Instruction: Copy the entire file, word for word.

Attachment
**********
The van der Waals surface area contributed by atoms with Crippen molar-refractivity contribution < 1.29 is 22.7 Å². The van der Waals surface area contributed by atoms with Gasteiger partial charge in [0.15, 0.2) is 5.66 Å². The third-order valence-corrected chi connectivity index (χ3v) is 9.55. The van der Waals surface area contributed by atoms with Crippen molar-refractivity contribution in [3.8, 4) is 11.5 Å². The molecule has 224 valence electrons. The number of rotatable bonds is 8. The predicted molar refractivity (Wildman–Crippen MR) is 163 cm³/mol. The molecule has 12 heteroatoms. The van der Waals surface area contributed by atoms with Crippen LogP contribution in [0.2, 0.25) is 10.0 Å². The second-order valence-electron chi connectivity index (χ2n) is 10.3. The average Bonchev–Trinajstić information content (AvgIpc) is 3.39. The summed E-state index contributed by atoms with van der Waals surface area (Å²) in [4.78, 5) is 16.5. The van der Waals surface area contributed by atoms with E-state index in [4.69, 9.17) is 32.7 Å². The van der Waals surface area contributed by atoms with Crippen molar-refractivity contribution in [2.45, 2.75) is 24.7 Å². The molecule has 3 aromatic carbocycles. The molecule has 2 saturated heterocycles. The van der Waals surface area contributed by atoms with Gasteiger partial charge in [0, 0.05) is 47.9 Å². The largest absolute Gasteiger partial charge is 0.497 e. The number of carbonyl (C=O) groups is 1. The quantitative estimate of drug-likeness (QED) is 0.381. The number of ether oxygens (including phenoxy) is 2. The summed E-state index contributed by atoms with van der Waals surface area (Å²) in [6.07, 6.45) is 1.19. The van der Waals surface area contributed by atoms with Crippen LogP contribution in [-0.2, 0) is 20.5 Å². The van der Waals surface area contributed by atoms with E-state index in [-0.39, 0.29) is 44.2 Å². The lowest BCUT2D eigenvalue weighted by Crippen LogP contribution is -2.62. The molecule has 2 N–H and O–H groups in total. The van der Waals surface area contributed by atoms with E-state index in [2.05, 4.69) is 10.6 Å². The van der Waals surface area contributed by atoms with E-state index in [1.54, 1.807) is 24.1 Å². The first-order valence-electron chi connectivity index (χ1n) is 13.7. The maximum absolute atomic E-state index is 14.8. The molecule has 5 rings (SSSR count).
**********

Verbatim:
The van der Waals surface area contributed by atoms with Crippen molar-refractivity contribution < 1.29 is 22.7 Å². The van der Waals surface area contributed by atoms with Gasteiger partial charge in [0.15, 0.2) is 5.66 Å². The third-order valence-corrected chi connectivity index (χ3v) is 9.55. The van der Waals surface area contributed by atoms with Crippen molar-refractivity contribution in [3.8, 4) is 11.5 Å². The molecule has 224 valence electrons. The number of rotatable bonds is 8. The predicted molar refractivity (Wildman–Crippen MR) is 163 cm³/mol. The molecule has 12 heteroatoms. The van der Waals surface area contributed by atoms with Crippen LogP contribution in [0.2, 0.25) is 10.0 Å². The second-order valence-electron chi connectivity index (χ2n) is 10.3. The average Bonchev–Trinajstić information content (AvgIpc) is 3.39. The summed E-state index contributed by atoms with van der Waals surface area (Å²) in [4.78, 5) is 16.5. The van der Waals surface area contributed by atoms with E-state index in [4.69, 9.17) is 32.7 Å². The van der Waals surface area contributed by atoms with Crippen molar-refractivity contribution in [2.45, 2.75) is 24.7 Å². The molecule has 3 aromatic carbocycles. The molecule has 2 saturated heterocycles. The van der Waals surface area contributed by atoms with Gasteiger partial charge in [0, 0.05) is 47.9 Å². The largest absolute Gasteiger partial charge is 0.497 e. The number of carbonyl (C=O) groups is 1. The quantitative estimate of drug-likeness (QED) is 0.381. The number of ether oxygens (including phenoxy) is 2. The summed E-state index contributed by atoms with van der Waals surface area (Å²) in [6.07, 6.45) is 1.19. The van der Waals surface area contributed by atoms with Crippen LogP contribution in [-0.2, 0) is 20.5 Å². The van der Waals surface area contributed by atoms with E-state index in [-0.39, 0.29) is 44.2 Å². The lowest BCUT2D eigenvalue weighted by Crippen LogP contribution is -2.62. The molecule has 2 N–H and O–H groups in total. The van der Waals surface area contributed by atoms with E-state index in [2.05, 4.69) is 10.6 Å². The van der Waals surface area contributed by atoms with E-state index in [1.54, 1.807) is 24.1 Å². The first-order valence-electron chi connectivity index (χ1n) is 13.7. The maximum absolute atomic E-state index is 14.8. The molecule has 5 rings (SSSR count).